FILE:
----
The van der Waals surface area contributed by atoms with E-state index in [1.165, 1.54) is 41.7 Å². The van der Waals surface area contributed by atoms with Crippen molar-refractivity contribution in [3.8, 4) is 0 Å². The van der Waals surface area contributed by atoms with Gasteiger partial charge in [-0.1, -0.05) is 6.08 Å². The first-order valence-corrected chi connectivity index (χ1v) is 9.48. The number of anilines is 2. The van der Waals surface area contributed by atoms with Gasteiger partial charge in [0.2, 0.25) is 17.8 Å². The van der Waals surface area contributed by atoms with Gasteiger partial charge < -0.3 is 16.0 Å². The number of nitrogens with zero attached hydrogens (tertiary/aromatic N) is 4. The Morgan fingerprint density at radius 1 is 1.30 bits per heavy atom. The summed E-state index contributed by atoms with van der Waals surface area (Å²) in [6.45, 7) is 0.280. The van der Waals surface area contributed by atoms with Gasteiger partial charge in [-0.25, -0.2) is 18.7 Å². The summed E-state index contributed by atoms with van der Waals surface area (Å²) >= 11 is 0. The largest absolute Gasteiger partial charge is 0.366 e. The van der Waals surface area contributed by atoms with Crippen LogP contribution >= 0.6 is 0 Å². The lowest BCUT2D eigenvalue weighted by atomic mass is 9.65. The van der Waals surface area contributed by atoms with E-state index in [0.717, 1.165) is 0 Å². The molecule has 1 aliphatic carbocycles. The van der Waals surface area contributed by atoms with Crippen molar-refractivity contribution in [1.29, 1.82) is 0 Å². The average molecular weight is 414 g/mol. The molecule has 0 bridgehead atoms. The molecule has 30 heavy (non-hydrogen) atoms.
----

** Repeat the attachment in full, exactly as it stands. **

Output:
The van der Waals surface area contributed by atoms with E-state index in [1.165, 1.54) is 41.7 Å². The van der Waals surface area contributed by atoms with Crippen molar-refractivity contribution in [3.8, 4) is 0 Å². The van der Waals surface area contributed by atoms with Gasteiger partial charge in [-0.1, -0.05) is 6.08 Å². The first-order valence-corrected chi connectivity index (χ1v) is 9.48. The number of anilines is 2. The van der Waals surface area contributed by atoms with Gasteiger partial charge in [0.2, 0.25) is 17.8 Å². The van der Waals surface area contributed by atoms with Gasteiger partial charge < -0.3 is 16.0 Å². The number of nitrogens with zero attached hydrogens (tertiary/aromatic N) is 4. The Morgan fingerprint density at radius 1 is 1.30 bits per heavy atom. The summed E-state index contributed by atoms with van der Waals surface area (Å²) in [6.45, 7) is 0.280. The van der Waals surface area contributed by atoms with Gasteiger partial charge in [-0.25, -0.2) is 18.7 Å². The summed E-state index contributed by atoms with van der Waals surface area (Å²) >= 11 is 0. The largest absolute Gasteiger partial charge is 0.366 e. The van der Waals surface area contributed by atoms with Crippen LogP contribution >= 0.6 is 0 Å². The lowest BCUT2D eigenvalue weighted by atomic mass is 9.65. The van der Waals surface area contributed by atoms with E-state index in [0.717, 1.165) is 0 Å². The molecule has 1 aliphatic carbocycles. The van der Waals surface area contributed by atoms with Crippen molar-refractivity contribution in [1.29, 1.82) is 0 Å². The average molecular weight is 414 g/mol. The molecule has 0 bridgehead atoms. The molecule has 30 heavy (non-hydrogen) atoms.